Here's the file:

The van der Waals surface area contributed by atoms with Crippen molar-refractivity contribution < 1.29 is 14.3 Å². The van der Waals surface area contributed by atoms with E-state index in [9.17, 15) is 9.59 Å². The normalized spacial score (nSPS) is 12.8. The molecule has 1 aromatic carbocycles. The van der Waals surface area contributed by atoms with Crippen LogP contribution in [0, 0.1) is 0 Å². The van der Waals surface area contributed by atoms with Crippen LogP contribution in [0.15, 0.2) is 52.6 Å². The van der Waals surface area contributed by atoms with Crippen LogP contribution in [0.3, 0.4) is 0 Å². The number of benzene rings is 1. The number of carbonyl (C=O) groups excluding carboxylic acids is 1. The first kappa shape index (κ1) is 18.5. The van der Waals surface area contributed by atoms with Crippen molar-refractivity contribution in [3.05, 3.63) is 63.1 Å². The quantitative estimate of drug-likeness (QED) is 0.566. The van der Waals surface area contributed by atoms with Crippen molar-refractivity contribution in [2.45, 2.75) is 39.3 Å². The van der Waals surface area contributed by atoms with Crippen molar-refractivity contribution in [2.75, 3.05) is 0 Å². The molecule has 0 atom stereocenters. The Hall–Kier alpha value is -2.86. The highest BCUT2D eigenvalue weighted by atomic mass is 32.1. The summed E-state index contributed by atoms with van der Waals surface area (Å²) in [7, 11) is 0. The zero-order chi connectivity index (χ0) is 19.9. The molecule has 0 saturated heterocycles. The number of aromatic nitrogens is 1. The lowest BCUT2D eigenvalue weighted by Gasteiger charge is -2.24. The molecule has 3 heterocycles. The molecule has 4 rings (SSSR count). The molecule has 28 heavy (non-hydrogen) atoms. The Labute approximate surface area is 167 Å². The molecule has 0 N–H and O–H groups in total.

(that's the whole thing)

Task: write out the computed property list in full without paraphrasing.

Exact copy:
The van der Waals surface area contributed by atoms with Crippen molar-refractivity contribution < 1.29 is 14.3 Å². The van der Waals surface area contributed by atoms with E-state index in [9.17, 15) is 9.59 Å². The normalized spacial score (nSPS) is 12.8. The molecule has 1 aromatic carbocycles. The van der Waals surface area contributed by atoms with Crippen LogP contribution in [0, 0.1) is 0 Å². The van der Waals surface area contributed by atoms with Crippen LogP contribution in [0.15, 0.2) is 52.6 Å². The van der Waals surface area contributed by atoms with Crippen LogP contribution in [0.3, 0.4) is 0 Å². The number of benzene rings is 1. The number of carbonyl (C=O) groups excluding carboxylic acids is 1. The first kappa shape index (κ1) is 18.5. The van der Waals surface area contributed by atoms with Crippen molar-refractivity contribution in [3.05, 3.63) is 63.1 Å². The quantitative estimate of drug-likeness (QED) is 0.566. The van der Waals surface area contributed by atoms with Crippen molar-refractivity contribution in [2.45, 2.75) is 39.3 Å². The van der Waals surface area contributed by atoms with Crippen molar-refractivity contribution in [2.75, 3.05) is 0 Å². The molecule has 0 atom stereocenters. The Hall–Kier alpha value is -2.86. The highest BCUT2D eigenvalue weighted by atomic mass is 32.1. The summed E-state index contributed by atoms with van der Waals surface area (Å²) in [7, 11) is 0. The zero-order chi connectivity index (χ0) is 19.9. The molecule has 0 saturated heterocycles. The number of aromatic nitrogens is 1. The lowest BCUT2D eigenvalue weighted by Gasteiger charge is -2.24. The molecule has 3 heterocycles. The molecule has 4 rings (SSSR count). The molecule has 28 heavy (non-hydrogen) atoms. The Labute approximate surface area is 167 Å². The molecule has 0 N–H and O–H groups in total.